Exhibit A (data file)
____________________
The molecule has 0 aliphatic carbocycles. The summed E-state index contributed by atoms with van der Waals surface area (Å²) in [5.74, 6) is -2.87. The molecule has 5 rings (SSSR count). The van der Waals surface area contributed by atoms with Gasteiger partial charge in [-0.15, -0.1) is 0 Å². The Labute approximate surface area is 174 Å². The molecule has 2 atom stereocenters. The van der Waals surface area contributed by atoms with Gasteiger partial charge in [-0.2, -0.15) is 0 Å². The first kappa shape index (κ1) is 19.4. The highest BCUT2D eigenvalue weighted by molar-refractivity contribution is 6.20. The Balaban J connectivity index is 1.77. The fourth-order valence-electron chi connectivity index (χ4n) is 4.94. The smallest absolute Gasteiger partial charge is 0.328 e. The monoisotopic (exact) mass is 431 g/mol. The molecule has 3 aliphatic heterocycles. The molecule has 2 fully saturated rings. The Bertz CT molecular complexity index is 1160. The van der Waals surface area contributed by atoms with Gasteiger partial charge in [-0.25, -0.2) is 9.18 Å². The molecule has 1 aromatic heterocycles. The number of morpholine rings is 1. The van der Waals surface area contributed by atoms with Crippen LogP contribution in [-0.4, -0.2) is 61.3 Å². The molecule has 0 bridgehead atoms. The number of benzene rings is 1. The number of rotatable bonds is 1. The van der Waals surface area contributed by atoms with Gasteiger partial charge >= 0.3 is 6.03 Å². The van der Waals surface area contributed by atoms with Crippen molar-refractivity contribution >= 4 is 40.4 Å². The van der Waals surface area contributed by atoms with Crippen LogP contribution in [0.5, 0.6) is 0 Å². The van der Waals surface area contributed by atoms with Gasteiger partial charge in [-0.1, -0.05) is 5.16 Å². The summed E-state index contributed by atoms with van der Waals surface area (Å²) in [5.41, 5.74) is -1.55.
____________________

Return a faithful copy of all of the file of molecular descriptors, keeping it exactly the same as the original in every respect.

The molecule has 0 aliphatic carbocycles. The summed E-state index contributed by atoms with van der Waals surface area (Å²) in [5.74, 6) is -2.87. The molecule has 5 rings (SSSR count). The van der Waals surface area contributed by atoms with Gasteiger partial charge in [-0.15, -0.1) is 0 Å². The Labute approximate surface area is 174 Å². The molecule has 2 atom stereocenters. The van der Waals surface area contributed by atoms with Gasteiger partial charge in [-0.2, -0.15) is 0 Å². The first kappa shape index (κ1) is 19.4. The highest BCUT2D eigenvalue weighted by molar-refractivity contribution is 6.20. The Balaban J connectivity index is 1.77. The fourth-order valence-electron chi connectivity index (χ4n) is 4.94. The smallest absolute Gasteiger partial charge is 0.328 e. The monoisotopic (exact) mass is 431 g/mol. The molecule has 3 aliphatic heterocycles. The molecule has 2 fully saturated rings. The Bertz CT molecular complexity index is 1160. The van der Waals surface area contributed by atoms with Gasteiger partial charge in [-0.25, -0.2) is 9.18 Å². The molecule has 1 aromatic heterocycles. The number of morpholine rings is 1. The van der Waals surface area contributed by atoms with Crippen LogP contribution in [-0.4, -0.2) is 61.3 Å². The molecule has 0 bridgehead atoms. The number of benzene rings is 1. The number of rotatable bonds is 1. The van der Waals surface area contributed by atoms with Gasteiger partial charge >= 0.3 is 6.03 Å². The van der Waals surface area contributed by atoms with Crippen molar-refractivity contribution >= 4 is 40.4 Å². The van der Waals surface area contributed by atoms with Crippen LogP contribution in [0.5, 0.6) is 0 Å². The van der Waals surface area contributed by atoms with Gasteiger partial charge in [-0.1, -0.05) is 5.16 Å². The summed E-state index contributed by atoms with van der Waals surface area (Å²) in [5.41, 5.74) is -1.55.